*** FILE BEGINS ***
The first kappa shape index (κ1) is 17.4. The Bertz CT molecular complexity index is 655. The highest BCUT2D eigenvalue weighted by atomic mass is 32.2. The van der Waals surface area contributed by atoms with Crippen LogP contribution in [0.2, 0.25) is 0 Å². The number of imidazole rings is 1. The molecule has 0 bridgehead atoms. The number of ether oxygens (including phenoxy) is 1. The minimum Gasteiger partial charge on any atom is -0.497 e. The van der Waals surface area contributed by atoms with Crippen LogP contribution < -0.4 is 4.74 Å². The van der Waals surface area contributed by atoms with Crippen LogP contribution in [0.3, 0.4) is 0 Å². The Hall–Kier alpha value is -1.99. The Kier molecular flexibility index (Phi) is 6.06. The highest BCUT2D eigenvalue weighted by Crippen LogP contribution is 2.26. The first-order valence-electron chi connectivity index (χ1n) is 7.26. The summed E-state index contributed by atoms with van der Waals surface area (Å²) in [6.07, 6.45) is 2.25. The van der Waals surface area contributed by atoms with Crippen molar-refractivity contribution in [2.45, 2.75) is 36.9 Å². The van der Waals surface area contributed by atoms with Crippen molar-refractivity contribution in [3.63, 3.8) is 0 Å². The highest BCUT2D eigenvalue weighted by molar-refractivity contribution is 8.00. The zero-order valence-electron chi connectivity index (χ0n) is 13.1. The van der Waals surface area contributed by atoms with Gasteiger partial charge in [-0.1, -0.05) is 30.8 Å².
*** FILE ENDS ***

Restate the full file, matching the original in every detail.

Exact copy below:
The first kappa shape index (κ1) is 17.4. The Bertz CT molecular complexity index is 655. The highest BCUT2D eigenvalue weighted by atomic mass is 32.2. The van der Waals surface area contributed by atoms with Crippen LogP contribution in [0.2, 0.25) is 0 Å². The number of imidazole rings is 1. The molecule has 0 bridgehead atoms. The number of ether oxygens (including phenoxy) is 1. The minimum Gasteiger partial charge on any atom is -0.497 e. The van der Waals surface area contributed by atoms with Crippen LogP contribution < -0.4 is 4.74 Å². The van der Waals surface area contributed by atoms with Crippen LogP contribution in [0.3, 0.4) is 0 Å². The Hall–Kier alpha value is -1.99. The Kier molecular flexibility index (Phi) is 6.06. The highest BCUT2D eigenvalue weighted by Crippen LogP contribution is 2.26. The first-order valence-electron chi connectivity index (χ1n) is 7.26. The summed E-state index contributed by atoms with van der Waals surface area (Å²) in [6.07, 6.45) is 2.25. The van der Waals surface area contributed by atoms with Crippen molar-refractivity contribution in [2.45, 2.75) is 36.9 Å². The van der Waals surface area contributed by atoms with Crippen molar-refractivity contribution in [3.63, 3.8) is 0 Å². The highest BCUT2D eigenvalue weighted by molar-refractivity contribution is 8.00. The zero-order valence-electron chi connectivity index (χ0n) is 13.1. The van der Waals surface area contributed by atoms with Gasteiger partial charge in [-0.1, -0.05) is 30.8 Å².